The tulip tree, known also as yellow poplar, whitewood or tulip poplar, is a species of hardwood tree in eastern North America. It serves as a shade tree, a source of wood and a source of nectar for honey.
The tulip tree grows from the southern portions of the New England states westward through Ontario and into Michigan. Its range extends as far south as Louisiana and northern Florida. It grows in abundance in the Ohio Valley.
The typical tulip tree reaches 80 to 150 feet, making it among the tallest of the eastern hardwood species. The trunk can be as wide as 6 feet, and a tree can live for more than 300 years.
The tree's flowers resemble the shape of tulips with six yellow-green petals and a splash of orange at the base. The flowers are 2 inches in diameter and appear after the four-lobed leaves, which also look like the outline of a tulip, develop on the branches.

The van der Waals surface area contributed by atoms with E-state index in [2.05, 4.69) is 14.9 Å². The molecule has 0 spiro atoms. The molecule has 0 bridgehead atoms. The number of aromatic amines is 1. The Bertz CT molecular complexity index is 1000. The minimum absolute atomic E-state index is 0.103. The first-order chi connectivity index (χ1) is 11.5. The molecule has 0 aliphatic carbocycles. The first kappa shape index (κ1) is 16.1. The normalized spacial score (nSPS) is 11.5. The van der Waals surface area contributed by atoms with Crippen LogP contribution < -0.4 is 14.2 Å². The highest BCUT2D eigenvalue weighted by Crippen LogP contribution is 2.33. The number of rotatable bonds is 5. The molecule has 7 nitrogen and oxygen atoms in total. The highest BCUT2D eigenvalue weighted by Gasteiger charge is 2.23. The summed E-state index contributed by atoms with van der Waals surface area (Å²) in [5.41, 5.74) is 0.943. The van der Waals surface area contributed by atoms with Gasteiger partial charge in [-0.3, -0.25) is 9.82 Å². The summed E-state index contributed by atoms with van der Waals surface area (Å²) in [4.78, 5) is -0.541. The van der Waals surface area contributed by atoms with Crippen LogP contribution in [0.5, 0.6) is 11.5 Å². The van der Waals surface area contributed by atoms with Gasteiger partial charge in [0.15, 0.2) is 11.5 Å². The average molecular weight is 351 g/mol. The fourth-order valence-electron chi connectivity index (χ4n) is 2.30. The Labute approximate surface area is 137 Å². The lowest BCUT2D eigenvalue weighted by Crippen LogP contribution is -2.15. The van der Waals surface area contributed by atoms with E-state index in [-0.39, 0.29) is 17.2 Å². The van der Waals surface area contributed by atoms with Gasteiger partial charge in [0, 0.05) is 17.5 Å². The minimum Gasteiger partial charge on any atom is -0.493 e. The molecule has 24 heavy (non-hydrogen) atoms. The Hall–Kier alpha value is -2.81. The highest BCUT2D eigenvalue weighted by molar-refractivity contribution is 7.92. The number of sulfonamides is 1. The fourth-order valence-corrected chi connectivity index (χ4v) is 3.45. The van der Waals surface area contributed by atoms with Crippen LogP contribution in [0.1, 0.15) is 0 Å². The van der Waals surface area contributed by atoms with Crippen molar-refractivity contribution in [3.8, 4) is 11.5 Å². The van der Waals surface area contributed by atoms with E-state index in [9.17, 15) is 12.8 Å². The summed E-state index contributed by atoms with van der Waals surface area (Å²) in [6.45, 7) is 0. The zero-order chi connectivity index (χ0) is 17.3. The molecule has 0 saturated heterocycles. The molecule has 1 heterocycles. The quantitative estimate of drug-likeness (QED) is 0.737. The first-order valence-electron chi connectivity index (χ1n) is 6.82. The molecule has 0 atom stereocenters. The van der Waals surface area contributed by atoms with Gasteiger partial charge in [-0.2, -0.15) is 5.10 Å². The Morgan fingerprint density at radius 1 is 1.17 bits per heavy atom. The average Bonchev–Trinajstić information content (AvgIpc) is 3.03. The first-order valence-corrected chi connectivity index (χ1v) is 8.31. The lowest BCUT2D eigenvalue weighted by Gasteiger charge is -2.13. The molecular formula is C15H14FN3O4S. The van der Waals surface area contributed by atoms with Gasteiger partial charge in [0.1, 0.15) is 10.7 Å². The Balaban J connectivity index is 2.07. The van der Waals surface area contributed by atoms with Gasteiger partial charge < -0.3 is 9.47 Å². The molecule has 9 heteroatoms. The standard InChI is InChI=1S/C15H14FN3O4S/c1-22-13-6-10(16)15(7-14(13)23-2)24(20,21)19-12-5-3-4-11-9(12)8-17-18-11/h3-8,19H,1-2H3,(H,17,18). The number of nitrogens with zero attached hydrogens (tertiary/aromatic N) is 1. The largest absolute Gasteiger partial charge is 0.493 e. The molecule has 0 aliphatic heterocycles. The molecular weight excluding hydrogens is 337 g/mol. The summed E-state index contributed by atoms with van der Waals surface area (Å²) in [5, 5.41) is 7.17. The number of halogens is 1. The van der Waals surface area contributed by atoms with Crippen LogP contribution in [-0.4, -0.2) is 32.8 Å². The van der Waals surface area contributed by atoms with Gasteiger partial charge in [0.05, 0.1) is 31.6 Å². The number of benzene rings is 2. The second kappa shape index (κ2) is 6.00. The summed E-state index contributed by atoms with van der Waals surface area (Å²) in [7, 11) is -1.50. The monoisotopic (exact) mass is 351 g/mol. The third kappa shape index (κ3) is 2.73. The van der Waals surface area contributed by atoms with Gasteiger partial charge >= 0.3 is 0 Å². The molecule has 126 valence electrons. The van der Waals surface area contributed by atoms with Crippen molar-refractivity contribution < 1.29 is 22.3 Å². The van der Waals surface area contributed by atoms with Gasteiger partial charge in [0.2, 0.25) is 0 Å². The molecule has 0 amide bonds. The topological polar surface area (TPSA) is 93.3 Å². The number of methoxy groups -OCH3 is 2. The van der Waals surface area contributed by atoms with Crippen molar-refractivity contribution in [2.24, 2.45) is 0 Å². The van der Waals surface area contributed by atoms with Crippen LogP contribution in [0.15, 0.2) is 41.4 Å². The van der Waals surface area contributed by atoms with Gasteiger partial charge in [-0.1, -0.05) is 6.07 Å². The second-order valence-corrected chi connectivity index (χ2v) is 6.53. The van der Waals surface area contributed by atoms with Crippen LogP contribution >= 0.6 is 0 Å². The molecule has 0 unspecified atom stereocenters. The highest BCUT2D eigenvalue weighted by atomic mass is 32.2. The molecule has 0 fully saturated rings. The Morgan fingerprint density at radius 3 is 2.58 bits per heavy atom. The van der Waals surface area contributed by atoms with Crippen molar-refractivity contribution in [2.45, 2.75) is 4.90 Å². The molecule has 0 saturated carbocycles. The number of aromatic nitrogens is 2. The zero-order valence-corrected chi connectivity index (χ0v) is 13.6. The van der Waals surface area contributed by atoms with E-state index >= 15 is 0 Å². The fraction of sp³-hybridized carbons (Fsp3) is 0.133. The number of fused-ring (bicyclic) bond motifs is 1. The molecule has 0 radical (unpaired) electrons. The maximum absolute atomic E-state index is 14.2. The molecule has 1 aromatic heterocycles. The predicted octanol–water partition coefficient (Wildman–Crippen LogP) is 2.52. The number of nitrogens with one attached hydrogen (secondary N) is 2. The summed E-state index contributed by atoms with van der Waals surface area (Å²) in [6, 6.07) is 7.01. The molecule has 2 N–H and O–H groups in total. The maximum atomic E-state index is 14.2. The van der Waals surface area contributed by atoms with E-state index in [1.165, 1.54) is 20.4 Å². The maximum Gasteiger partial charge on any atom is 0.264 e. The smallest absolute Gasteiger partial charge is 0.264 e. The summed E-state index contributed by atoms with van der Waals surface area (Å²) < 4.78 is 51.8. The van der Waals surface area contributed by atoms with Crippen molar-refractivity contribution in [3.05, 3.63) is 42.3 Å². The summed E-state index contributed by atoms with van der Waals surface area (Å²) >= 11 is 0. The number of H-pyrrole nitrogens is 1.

Four types of insects can damage the tulip tree: tuliptree scale, the yellow-poplar weevil, the rootcollar borer and the Columbina timber beetle.
Yellow poplar wood is a component in veneer and furniture parts, while wildlife such as bobwhite quail and squirrels eat the tree's seeds. A tulip tree has the ability to produce large amounts of nectar, and landowners value it as a source of shade and beauty.
- USDA Forest Service
- A Guide to Field Identification-Trees of North America; C. Frank Brockman;1986
tulip tree, yellow poplar, rootcollar borer
About this Author
John Lindell has written articles for "The Greyhound Review" and various other online publications. A Connecticut native, his work specializes in sports, fishing and nature. Lindell worked in greyhound racing for 25 years.